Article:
A second order active bandpass filter by cascading two staggered tuned first order bandpass filters is shown, built and tested.
Therefore a dual operational amplifier AD823 is used.
For this example a Tschebychev 1 dB bandpass filter is designed. The filter characteristics are:
The coefficients for the Tschebychev filter taken from the table:
The normalized bandwidth is calculated as:
The used topology is a second order multi-feedback passband. The schematic can be seen in the next figure.
The transfer function of a two cascaded second-order bandpass filter is the following:
Defining the quality factor as:
The previous transfer function after operating results into:
- 𝛼 = Coefficient of comparison.
- Qi= Quality factor.
As the terms P^2 and P from the previous equations must be equal, two new are obtained. This is a non-linear system of two equations and two incognitas are:
The two incognitas, 𝛼 and Q, are in matlab redefined as follows:
Two equations have to be solved, therefore a matlab script is used to solve the equations by numeric methods. With the following code, the previous functions are declared.
function F = root2d(x)
//x(1) = alpha
//x(2) = Q_i
F(1) = x(1)/x(2) +1/(x(2)*x(1))-a1*omega/b1;
F(2) = 1/(x(1)^2)+1/(x(2)^2) + x(1)^2-2-omega^2/b1;
To solve the equations the system is solved with the fsolve. In the command window:
options = optimoptions('fsolve','Display','none','PlotFcn',@optimplotfirstorderopt);
fun = @root2d;
x0 = [1,1]; //Set the initial point for iteration
x =fsolve(fun,x0, options)
The solution after the iteration is:
- alpha = 1.0468 ;
- Qi= 17.8545
The fourth order filter is built with two second order in series. The obtained value to build a second order multi-feedback topology:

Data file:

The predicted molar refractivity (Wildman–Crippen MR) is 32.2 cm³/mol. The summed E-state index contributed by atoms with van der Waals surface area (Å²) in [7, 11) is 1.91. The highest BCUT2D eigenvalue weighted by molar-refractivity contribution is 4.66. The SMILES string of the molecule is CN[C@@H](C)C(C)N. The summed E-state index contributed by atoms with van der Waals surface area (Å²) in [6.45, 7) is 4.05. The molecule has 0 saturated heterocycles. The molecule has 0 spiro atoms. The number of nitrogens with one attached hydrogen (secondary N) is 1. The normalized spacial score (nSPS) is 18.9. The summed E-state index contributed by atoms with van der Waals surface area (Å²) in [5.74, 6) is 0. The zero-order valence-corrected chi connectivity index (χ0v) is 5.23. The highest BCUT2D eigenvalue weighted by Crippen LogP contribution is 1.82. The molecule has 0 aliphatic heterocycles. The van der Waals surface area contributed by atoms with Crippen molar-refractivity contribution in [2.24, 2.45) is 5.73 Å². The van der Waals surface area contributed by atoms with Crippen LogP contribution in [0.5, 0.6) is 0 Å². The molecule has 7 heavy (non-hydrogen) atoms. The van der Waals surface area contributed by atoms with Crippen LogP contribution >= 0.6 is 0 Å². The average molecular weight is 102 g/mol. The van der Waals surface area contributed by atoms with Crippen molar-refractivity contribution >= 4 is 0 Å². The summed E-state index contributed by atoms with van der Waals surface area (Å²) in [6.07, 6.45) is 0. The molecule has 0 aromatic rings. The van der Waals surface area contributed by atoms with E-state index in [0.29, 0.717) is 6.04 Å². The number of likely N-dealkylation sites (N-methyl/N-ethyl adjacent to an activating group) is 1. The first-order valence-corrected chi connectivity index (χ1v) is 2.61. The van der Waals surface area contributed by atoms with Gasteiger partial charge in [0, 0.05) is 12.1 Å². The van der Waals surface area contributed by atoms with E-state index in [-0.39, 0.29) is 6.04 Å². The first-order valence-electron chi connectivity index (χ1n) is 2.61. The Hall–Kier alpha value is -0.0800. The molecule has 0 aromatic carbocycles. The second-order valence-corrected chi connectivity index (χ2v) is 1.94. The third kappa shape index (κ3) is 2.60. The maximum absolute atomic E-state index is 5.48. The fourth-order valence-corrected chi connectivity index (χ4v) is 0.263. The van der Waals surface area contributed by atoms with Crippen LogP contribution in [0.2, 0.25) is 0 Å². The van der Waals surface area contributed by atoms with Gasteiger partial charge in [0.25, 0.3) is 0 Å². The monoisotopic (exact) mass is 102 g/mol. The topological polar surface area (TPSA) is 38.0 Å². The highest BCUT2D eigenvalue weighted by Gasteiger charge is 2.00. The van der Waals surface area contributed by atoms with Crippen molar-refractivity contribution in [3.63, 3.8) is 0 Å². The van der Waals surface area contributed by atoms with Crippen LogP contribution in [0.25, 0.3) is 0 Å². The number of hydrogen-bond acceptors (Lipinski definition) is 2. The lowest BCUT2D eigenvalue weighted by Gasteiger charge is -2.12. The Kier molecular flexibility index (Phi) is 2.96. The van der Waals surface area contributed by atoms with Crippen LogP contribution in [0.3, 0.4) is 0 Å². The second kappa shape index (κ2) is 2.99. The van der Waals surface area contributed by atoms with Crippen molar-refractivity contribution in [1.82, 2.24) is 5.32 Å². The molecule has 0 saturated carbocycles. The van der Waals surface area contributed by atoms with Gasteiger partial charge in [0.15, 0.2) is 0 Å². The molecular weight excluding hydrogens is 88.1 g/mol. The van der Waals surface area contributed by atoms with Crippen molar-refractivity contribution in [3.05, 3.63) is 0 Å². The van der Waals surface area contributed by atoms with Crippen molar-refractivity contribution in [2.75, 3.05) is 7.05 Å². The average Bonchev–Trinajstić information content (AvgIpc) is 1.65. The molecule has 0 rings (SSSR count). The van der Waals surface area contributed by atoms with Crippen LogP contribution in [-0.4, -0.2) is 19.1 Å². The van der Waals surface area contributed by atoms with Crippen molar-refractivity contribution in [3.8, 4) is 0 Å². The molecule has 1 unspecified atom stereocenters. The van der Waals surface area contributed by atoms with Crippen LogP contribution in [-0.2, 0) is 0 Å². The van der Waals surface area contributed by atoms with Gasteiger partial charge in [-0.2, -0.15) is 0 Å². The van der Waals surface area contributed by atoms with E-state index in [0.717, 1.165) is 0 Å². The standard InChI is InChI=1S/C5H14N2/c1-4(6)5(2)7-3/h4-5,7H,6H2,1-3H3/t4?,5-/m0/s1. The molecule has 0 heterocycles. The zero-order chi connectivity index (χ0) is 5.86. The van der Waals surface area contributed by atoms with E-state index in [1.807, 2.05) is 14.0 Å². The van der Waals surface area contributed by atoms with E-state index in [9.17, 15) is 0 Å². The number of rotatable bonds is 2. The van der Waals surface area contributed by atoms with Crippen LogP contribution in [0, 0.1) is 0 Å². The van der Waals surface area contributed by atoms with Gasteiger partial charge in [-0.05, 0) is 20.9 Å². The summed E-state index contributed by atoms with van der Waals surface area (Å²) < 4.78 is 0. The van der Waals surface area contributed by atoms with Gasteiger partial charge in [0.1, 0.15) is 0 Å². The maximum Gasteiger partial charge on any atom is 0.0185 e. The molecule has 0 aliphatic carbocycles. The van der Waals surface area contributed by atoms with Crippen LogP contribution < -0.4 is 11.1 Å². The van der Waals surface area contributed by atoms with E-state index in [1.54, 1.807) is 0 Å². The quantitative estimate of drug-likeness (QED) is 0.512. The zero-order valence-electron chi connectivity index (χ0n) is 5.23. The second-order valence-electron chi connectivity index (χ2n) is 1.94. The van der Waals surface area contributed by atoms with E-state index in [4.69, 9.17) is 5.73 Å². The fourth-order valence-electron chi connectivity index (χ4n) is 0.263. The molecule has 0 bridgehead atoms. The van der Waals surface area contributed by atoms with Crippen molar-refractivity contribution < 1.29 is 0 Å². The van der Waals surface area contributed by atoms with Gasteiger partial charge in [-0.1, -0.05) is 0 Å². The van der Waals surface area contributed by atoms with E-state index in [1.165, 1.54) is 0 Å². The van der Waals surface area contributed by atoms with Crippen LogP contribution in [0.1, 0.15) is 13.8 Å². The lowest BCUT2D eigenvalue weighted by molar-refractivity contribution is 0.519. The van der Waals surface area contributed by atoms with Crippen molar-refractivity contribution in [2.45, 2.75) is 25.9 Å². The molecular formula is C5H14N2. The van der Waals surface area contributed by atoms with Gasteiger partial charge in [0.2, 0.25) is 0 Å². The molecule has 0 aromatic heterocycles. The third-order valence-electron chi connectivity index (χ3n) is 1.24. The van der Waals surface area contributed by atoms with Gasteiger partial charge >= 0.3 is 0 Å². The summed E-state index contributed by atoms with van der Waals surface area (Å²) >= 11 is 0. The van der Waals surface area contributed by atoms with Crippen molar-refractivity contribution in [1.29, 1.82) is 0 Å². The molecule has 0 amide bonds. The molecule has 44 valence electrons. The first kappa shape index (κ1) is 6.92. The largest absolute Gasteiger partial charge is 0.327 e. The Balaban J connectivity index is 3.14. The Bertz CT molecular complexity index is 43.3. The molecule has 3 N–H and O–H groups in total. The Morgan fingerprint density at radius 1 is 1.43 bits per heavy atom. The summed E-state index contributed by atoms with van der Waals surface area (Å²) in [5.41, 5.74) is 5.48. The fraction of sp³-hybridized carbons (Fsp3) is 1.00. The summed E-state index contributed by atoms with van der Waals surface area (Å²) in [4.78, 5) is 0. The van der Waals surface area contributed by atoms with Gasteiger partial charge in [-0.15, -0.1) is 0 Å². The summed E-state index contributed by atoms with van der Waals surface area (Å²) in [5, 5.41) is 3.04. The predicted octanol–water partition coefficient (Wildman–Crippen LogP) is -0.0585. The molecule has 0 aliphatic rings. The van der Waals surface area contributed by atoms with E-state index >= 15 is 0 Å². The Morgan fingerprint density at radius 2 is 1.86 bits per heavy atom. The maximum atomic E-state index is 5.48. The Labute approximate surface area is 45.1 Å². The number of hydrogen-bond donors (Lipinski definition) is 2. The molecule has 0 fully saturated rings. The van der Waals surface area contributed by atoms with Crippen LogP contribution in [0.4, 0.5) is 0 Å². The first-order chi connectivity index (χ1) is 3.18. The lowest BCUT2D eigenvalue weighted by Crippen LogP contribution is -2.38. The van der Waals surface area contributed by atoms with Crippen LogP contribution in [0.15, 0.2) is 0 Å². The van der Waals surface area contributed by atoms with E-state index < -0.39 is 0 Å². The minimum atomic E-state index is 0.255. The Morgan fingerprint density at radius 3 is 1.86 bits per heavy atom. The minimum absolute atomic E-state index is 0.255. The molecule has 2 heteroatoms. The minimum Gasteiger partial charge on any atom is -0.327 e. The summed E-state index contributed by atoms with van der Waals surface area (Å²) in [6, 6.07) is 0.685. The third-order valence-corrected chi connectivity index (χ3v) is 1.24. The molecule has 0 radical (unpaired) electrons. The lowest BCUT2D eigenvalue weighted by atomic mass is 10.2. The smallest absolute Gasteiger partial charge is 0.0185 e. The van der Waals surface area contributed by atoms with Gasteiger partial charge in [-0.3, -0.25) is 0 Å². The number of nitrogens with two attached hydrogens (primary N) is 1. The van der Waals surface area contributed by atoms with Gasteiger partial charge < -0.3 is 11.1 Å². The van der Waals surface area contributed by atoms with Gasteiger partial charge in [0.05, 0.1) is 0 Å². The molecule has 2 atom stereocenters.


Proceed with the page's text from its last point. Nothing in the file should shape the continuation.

Multi feedback second-order band-pass
For computing the values of the resistors the equations from the book OpAmps for Everyone was used. The code in Matlab has been written:
%Obtaining alpha for filter calculation
fmin = 700;
fmax = 8000;
f0 = sqrt(fmin * fmax);
wn = (fmax - fmin)/f0;
fr_min = fmin * wn;
fr_max = fmax * wn;
%Tschebychev second order coefficients
b1 = 1.3827;
a1 = 1.3614
alpha = 1.0468; %Previously calculated
Qi = 17.85; %Previously calculated
%For the resistor calculation the system from the book
%OpAmps for everyone is used
%The mean frequencies
fm_l = f0/alpha;
fm_h = f0*alpha;
%The Capacitor value is chosen. Only two options available
C = 1e-9; %Farads
%The following middle values are needed for the fomulas:
gain = 20;
Ho = 10^(gain/20);
Hr = -(Qi * wn * sqrt(Ho/b1));
%Resistors calculation from the formulas
R2 = Qi/(pi * fm_l * C);
R1 = -R2/(Hr * 2);
R3 = -(Hr * R1)/((2 * Qi^2) + Hr);
R5 = Qi / (pi * fm_h * C);
R4 = -R5/(Hr * 2);
R6 = -(Hr * R4)/((2 * Qi^2) + Hr);
After the previous code run, results in the following:
These values are rounded and used for the simulation in OrCad on the following part:
- R1 = 65KΩ
- R2 = 820KΩ
- R3 = 630KΩ
- R4 = 59.8KΩ
- R5 = 750KΩ
- R6 = 575KΩ
Simulation of the 4rth order bandpass filter
Before the circuit is physically built, the filter was simulated in OrCad.
OrCad Capture CIS
After obtaining the results from the Matlab, the schematic was implemented in the PSpice.
The output of the simulation of this filter could be seen in the following plot. It could be noticed that this is a bandwidth filter, which starts from 7.040 and reaches 7.9323 KHz.
Bode diagram of the filter
In the transient Analysis the AC value is set to zero and the frequency was set to 7.5KHz.
The waveforms are given from the following picture:
The red line represents the output after the filtering and the green line represents the input.
The input is a sine of 1 volt of amplitude. The gain should be 10, but in Tschebychev filters the passband is not exactly flat, therefore the gain can go higher. In this case, the 11 volts are reached.